Wednesday saw a weird sports media story, with a James Warren column at Poynter that was later picked up by Vanity Fair featuring director Rebecca Carpenter discussing her new Requiem For A Running Back movie on concussions and CTE and saying that ESPN hasn’t done in-depth NFL concussion coverage thanks to their relationship with the league. In particular, she said “Fast forward to 2017, where ESPN is paying more than $7 billion to broadcast professional sports, and bringing in $6 billion (at one point revenues were as high as $10 billion). It’s hard to envision a media corporation that’s making billions off of a sport also doing investigative reporting that exposes the catastrophic dangers of their cash cow.”
The problem with those comments is that ESPN has done a whole lot of investigative reporting on the NFL and concussions, and has regularly covered the topic on their studio programming, including Outside The Lines. In fact, Carpenter appeared on that show last week to promote her film. So those comments understandably ruffled some feathers in Bristol, and Kate Fagan delivered an on-air response at the end of Thursday’s OTL, providing her own version of the show’s regular Bob Ley Take segment. ESPN also shot back with a memo to Poynter from Chris Buckle, who supervises investigative journalism at ESPN; Poynter published an edited version of that memo here. , plus an apology and clarification from Carpenter, and an update to their piece. But first, here’s the on-air response, where Fagan showed clips of some of OTL‘s concussion coverage over the decades, discussed the inaccuracies in Carpenter’s comments,and mentioned that her take here was “pre-approved by Bob.” Ley later retweeted the segment with a “the proof is in the pudding” comment:
The “proof is in the pudding” and the pudding is awfully tasty today. pic.twitter.com/kfOrhYl7Sr
— Bob Ley (@BobLeyESPN) November 16, 2017
Some key comments from Fagan:
“[There’s] coverage on ESPN and Outside The Lines regarding the NFL and brain injury impact dating back over 20 years. And Bob tells me from his personal experience that our reporting is a point of civil but continuing friction between ESPN and the NFL.”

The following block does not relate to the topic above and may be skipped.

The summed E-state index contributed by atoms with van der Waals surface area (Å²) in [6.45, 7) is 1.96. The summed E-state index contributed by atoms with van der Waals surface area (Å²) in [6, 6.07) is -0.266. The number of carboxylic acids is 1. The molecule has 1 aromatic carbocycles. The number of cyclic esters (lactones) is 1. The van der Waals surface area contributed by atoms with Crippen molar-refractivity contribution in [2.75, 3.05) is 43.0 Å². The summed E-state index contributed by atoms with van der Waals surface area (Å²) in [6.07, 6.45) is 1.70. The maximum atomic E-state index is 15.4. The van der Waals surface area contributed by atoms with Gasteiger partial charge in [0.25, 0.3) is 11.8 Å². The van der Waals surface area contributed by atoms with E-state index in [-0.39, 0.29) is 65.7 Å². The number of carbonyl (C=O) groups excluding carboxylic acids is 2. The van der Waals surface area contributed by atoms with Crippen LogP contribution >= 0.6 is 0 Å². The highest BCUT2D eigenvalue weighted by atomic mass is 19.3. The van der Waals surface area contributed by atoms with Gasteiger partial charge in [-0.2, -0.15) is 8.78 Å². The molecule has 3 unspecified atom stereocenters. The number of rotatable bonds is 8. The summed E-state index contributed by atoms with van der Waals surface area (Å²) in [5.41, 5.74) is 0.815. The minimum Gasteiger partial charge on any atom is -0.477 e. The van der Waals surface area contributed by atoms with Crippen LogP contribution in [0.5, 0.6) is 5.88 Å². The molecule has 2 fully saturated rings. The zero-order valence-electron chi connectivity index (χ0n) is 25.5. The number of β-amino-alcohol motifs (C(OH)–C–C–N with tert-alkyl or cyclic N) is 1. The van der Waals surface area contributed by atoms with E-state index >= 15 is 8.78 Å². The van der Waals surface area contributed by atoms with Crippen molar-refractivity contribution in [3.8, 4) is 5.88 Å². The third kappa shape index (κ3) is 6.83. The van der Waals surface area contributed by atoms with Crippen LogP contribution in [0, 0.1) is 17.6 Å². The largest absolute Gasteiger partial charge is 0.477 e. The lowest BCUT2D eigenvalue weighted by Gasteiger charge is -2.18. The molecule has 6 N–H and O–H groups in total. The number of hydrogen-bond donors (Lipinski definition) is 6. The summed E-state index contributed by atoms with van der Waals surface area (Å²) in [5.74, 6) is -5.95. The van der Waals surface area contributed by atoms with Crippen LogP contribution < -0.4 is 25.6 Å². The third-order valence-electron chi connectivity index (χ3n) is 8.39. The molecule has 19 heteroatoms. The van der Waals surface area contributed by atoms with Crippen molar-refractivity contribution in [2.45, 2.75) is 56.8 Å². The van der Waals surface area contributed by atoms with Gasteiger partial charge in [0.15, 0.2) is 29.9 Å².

“That’s the aforementioned Ms. Carpenter right here on Outside The Lines, on this network, on ESPN, last Thursday. In the last few hours, Ms. Carpenter has offered her apology to ESPN and Outside The Lines for her statements.”
And here’s a key part of the memo from Buckle Poynter printed:
I have been fortunate to have been a manager and editor at some of the nation’s largest media organizations (Dallas Morning News, USA Today) and some of the smallest (Portsmouth Times, Bridgewater Courier-News) and can honestly state I have run into less editorial interference at ESPN in getting out investigative journalism than at any of my prior stops. Please consider that statement for a moment, because it’s quite a strong, if for no other reason than to understand that ESPN is or has been business partners with virtually every sporting entity out there. We have published or aired hundreds of investigative or critical stories involving current business partners, from the largest – the NFL, MLB and NBA – to the some of the smallest – CrossFit and the AAU, for example.
Because it is clear neither Ms. Carpenter nor Mr. Warren has read any ESPN coverage of NFL issues, please indulge a small sampling of ledes and nutgraphs from recent ESPN stories about brain trauma and the NFL alone: